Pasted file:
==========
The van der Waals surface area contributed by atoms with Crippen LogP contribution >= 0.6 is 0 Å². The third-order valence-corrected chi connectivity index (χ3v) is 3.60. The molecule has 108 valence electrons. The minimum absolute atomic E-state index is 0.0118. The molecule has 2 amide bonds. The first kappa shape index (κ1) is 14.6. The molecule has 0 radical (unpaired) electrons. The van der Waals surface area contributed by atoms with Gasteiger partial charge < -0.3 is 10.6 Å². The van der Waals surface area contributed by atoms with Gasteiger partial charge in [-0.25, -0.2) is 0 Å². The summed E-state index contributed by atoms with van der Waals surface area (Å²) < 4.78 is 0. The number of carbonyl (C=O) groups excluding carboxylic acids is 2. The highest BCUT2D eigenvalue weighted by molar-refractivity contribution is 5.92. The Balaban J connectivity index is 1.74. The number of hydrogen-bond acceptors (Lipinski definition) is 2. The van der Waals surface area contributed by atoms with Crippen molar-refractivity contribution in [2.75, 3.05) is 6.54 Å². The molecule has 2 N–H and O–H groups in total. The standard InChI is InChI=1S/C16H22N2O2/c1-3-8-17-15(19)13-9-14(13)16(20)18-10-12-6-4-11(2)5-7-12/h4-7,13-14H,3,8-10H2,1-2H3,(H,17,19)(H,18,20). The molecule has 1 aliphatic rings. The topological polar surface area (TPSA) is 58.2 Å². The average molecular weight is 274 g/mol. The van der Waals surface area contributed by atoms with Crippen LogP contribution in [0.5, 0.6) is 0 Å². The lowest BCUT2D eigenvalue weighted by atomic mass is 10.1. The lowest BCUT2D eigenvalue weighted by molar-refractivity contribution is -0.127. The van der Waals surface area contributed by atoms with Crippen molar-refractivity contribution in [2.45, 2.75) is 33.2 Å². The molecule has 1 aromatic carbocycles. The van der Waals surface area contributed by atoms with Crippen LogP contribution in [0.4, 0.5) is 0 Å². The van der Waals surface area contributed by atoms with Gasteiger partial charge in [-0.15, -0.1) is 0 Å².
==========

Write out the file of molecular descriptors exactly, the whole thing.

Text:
The van der Waals surface area contributed by atoms with Crippen LogP contribution >= 0.6 is 0 Å². The third-order valence-corrected chi connectivity index (χ3v) is 3.60. The molecule has 108 valence electrons. The minimum absolute atomic E-state index is 0.0118. The molecule has 2 amide bonds. The first kappa shape index (κ1) is 14.6. The molecule has 0 radical (unpaired) electrons. The van der Waals surface area contributed by atoms with Gasteiger partial charge < -0.3 is 10.6 Å². The van der Waals surface area contributed by atoms with Gasteiger partial charge in [-0.25, -0.2) is 0 Å². The summed E-state index contributed by atoms with van der Waals surface area (Å²) < 4.78 is 0. The number of carbonyl (C=O) groups excluding carboxylic acids is 2. The highest BCUT2D eigenvalue weighted by molar-refractivity contribution is 5.92. The Balaban J connectivity index is 1.74. The number of hydrogen-bond acceptors (Lipinski definition) is 2. The van der Waals surface area contributed by atoms with Crippen molar-refractivity contribution in [2.75, 3.05) is 6.54 Å². The molecule has 2 N–H and O–H groups in total. The standard InChI is InChI=1S/C16H22N2O2/c1-3-8-17-15(19)13-9-14(13)16(20)18-10-12-6-4-11(2)5-7-12/h4-7,13-14H,3,8-10H2,1-2H3,(H,17,19)(H,18,20). The molecule has 1 aliphatic rings. The topological polar surface area (TPSA) is 58.2 Å². The average molecular weight is 274 g/mol. The van der Waals surface area contributed by atoms with Crippen LogP contribution in [0.5, 0.6) is 0 Å². The lowest BCUT2D eigenvalue weighted by atomic mass is 10.1. The lowest BCUT2D eigenvalue weighted by molar-refractivity contribution is -0.127. The van der Waals surface area contributed by atoms with Crippen molar-refractivity contribution in [2.45, 2.75) is 33.2 Å². The molecule has 1 aromatic carbocycles. The van der Waals surface area contributed by atoms with Crippen LogP contribution in [0.4, 0.5) is 0 Å². The van der Waals surface area contributed by atoms with Gasteiger partial charge in [-0.15, -0.1) is 0 Å².